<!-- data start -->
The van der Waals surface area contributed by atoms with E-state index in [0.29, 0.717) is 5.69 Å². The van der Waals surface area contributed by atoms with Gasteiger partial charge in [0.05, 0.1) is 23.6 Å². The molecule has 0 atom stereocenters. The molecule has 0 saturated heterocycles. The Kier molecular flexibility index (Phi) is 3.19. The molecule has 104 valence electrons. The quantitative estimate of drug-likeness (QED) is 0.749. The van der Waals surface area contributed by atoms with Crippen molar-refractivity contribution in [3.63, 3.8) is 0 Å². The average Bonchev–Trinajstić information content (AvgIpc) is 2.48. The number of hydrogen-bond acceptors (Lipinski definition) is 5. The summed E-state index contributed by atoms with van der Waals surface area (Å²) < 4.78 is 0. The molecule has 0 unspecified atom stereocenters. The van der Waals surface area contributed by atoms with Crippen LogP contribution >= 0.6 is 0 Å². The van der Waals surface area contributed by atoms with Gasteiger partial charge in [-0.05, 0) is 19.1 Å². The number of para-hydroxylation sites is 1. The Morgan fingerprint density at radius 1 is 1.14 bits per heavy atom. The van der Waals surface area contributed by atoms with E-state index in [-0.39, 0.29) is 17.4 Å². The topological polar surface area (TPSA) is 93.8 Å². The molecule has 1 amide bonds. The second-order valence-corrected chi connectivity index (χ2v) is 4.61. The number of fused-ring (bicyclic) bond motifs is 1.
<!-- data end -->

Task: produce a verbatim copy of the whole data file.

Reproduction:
The van der Waals surface area contributed by atoms with E-state index in [0.29, 0.717) is 5.69 Å². The van der Waals surface area contributed by atoms with Gasteiger partial charge in [0.05, 0.1) is 23.6 Å². The molecule has 0 atom stereocenters. The molecule has 0 saturated heterocycles. The Kier molecular flexibility index (Phi) is 3.19. The molecule has 104 valence electrons. The quantitative estimate of drug-likeness (QED) is 0.749. The van der Waals surface area contributed by atoms with Crippen molar-refractivity contribution in [3.63, 3.8) is 0 Å². The average Bonchev–Trinajstić information content (AvgIpc) is 2.48. The number of hydrogen-bond acceptors (Lipinski definition) is 5. The summed E-state index contributed by atoms with van der Waals surface area (Å²) < 4.78 is 0. The molecule has 0 unspecified atom stereocenters. The van der Waals surface area contributed by atoms with Crippen LogP contribution >= 0.6 is 0 Å². The van der Waals surface area contributed by atoms with Gasteiger partial charge in [-0.05, 0) is 19.1 Å². The number of para-hydroxylation sites is 1. The Morgan fingerprint density at radius 1 is 1.14 bits per heavy atom. The van der Waals surface area contributed by atoms with E-state index in [-0.39, 0.29) is 17.4 Å². The topological polar surface area (TPSA) is 93.8 Å². The molecule has 1 amide bonds. The second-order valence-corrected chi connectivity index (χ2v) is 4.61. The number of fused-ring (bicyclic) bond motifs is 1.